Saturday, September 16, 2006

But Up isn't Quite Down Yet

I read about the upcoming Swedish elections this morning in the New York Times and noticed that the beleagured right-wing of Swedish politics has a fancy plan to appeal to voters, voters who are already smarting from employment numbers. "The conservative party ... wants so much to appear not to be extreme that it calls itself the New Moderate Party," says the Times.

It reminds me of Denmark's Ventsre Parti, their version of compassionate conservatism. "Venstre" means left, a funny name for a right-wing party, but it comes from the party's place in parliament -- they traditionally sat on the left side of the aisle. Or so I heard.

But then, the first floor in many European countries is actually the second floor. Or our first is really the ground floor.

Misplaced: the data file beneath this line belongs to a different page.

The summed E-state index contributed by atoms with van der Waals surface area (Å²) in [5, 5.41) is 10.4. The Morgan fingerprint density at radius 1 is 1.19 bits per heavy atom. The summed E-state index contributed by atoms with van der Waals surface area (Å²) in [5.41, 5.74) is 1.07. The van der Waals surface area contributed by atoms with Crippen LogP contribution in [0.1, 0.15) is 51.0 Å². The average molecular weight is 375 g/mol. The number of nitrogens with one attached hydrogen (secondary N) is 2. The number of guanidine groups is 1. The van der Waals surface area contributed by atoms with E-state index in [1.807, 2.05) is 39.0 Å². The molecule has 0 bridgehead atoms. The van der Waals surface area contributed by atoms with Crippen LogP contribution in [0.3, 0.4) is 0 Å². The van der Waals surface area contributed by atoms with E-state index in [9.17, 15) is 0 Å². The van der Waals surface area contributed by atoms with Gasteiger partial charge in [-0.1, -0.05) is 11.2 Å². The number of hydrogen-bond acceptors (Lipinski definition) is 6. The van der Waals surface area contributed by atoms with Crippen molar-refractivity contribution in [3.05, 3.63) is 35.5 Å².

I live in a blue state now -- New York. I moved from another blue state -- Minnesota. That's right, isn't it? I mean left. I'm confused because in Sweden, red is the color for the Social Democrats, and blue is the color for the Moderates, which are actually conservatives. But by our standards (American), moderate may be conservative. Then again, even a conservative in those parts still supports the welfare state, which Americans think of as pretty left. So the conservatives are really far left democrats. I think. At least domestically.

Only a liberal (and a devotee of literary criticism) could revel in this much relativism, right?


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